Hey there, time traveller!
This article was published 20/8/2014 (1067 days ago), so information in it may no longer be current.
The dangers of hot vehicles are at the forefront of the media these days — with a record number of incidents involving pets left in hot cars.
It still happens all the time. In some cases, people don’t realize the significant difference in temperature between the outside and inside of a car on a sunny day.
In other cases, people who are fully aware of the risks decide to run into the store anyway — after all, they only have a single item to grab and they will only be five minutes. Inevitably, that is the time when four items become six, the lineups to checkout are longer than expected, or you run into an old friend you haven’t seen for a long time.
Animals don’t simply die when the temperatures rise — they go through various stages of heatstroke before reaching that point, making every minute really count.
The temperature in a hot car can climb to dangerous levels in as little as 10 minutes — even on a 20°C day!
As pets progress through the various stages of heatstroke, the risk increases. In a short time, a dog in a hot car can suffer permanent damage to his liver, heart, brain and nervous system — and seizures can also result from overheating.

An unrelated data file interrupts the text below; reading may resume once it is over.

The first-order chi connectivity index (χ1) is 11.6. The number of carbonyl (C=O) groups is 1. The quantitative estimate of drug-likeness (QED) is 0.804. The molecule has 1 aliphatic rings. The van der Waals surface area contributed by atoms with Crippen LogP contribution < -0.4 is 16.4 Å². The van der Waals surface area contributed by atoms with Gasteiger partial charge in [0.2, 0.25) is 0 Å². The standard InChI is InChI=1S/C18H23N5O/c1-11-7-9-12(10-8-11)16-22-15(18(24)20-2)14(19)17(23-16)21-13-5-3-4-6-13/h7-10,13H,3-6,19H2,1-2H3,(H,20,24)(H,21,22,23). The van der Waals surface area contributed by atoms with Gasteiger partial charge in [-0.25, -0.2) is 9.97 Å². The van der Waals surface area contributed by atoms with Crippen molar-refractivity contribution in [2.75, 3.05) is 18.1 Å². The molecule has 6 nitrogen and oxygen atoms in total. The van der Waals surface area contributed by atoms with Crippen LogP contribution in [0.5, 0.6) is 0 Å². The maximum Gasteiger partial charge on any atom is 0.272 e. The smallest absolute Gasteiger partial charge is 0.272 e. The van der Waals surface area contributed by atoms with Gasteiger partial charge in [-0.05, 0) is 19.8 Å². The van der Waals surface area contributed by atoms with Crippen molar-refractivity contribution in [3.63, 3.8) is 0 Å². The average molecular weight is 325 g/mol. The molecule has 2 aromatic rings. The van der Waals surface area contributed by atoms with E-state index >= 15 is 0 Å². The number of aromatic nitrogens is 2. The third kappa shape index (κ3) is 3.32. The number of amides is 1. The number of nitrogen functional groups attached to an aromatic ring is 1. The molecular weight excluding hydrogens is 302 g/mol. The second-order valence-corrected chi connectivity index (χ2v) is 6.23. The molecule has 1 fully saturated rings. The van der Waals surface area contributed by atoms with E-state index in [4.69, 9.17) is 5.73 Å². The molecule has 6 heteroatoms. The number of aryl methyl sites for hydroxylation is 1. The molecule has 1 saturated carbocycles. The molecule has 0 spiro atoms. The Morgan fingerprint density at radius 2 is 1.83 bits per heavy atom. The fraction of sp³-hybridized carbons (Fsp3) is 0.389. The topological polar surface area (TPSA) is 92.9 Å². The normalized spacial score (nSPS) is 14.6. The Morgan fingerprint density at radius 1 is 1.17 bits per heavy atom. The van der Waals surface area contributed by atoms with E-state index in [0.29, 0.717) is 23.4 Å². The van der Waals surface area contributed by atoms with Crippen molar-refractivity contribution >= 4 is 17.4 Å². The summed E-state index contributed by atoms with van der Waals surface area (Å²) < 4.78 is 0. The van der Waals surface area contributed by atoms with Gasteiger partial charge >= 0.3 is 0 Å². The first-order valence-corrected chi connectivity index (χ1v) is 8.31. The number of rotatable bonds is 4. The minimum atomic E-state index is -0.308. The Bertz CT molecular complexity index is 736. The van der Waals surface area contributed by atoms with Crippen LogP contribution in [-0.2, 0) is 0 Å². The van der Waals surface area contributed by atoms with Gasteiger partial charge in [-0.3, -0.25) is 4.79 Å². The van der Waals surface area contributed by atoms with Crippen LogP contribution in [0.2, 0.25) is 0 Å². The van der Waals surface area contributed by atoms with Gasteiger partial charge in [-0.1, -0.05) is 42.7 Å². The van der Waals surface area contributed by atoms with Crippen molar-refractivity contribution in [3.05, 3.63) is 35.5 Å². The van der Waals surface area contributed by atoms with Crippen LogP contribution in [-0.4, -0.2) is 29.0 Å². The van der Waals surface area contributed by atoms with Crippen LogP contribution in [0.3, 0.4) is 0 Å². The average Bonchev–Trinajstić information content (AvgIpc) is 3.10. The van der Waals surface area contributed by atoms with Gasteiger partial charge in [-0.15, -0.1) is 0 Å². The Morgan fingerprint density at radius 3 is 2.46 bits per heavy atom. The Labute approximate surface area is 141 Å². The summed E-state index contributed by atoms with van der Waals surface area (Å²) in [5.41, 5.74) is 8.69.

Death is a very real threat for dogs left in hot cars, but it’s important to remember that pets that do survive are still at risk of many other permanent and serious effects.
While humans have sweat glands in their bodies and the ability to perspirate all over, a dog’s ability to cool down by sweating is much more limited. A dog can only sweat from his tongue and through the pads of his paws, making the cooldown process much slower.
A cracked window and a bowl of water in the car are not enough to reduce the temperatures or their effects.
Recently, one individual has stepped up to help create awareness — and is hoping businesses in Manitoba will help him out.
Barry Piasta, a truck driver from Niverville, has taken on this challenge. Piasta hosts different dog rescue related projects, and his most recent endeavour was to create warning signs that businesses can put in their parking lots as a reminder to the public.
These professional aluminum signs are similar to road signs, and Barry is offering them free to businesses anywhere in Manitoba that are willing to put them up in their parking lots. Many businesses in Winnipeg are already sporting these signs — and Barry is hoping to see them all over the province.
If you are a business owner and would like a sign for your business, you can reach Barry at 204-510-4299.
The signs are meant to create awareness and to hopefully help discourage the public from bringing pets with them on shopping trips.
Our dogs enjoy car rides, but they don’t enjoy periods alone in the vehicle waiting for owners. Your canine companion will have much more fun if the trip and destination are both places he is welcome.
And if you have other stops to make, maybe this time, leave him at home. It’s better than putting your best friend’s safety at risk.
Dana Grove is an animal lover who works with several pet organizations in Brandon.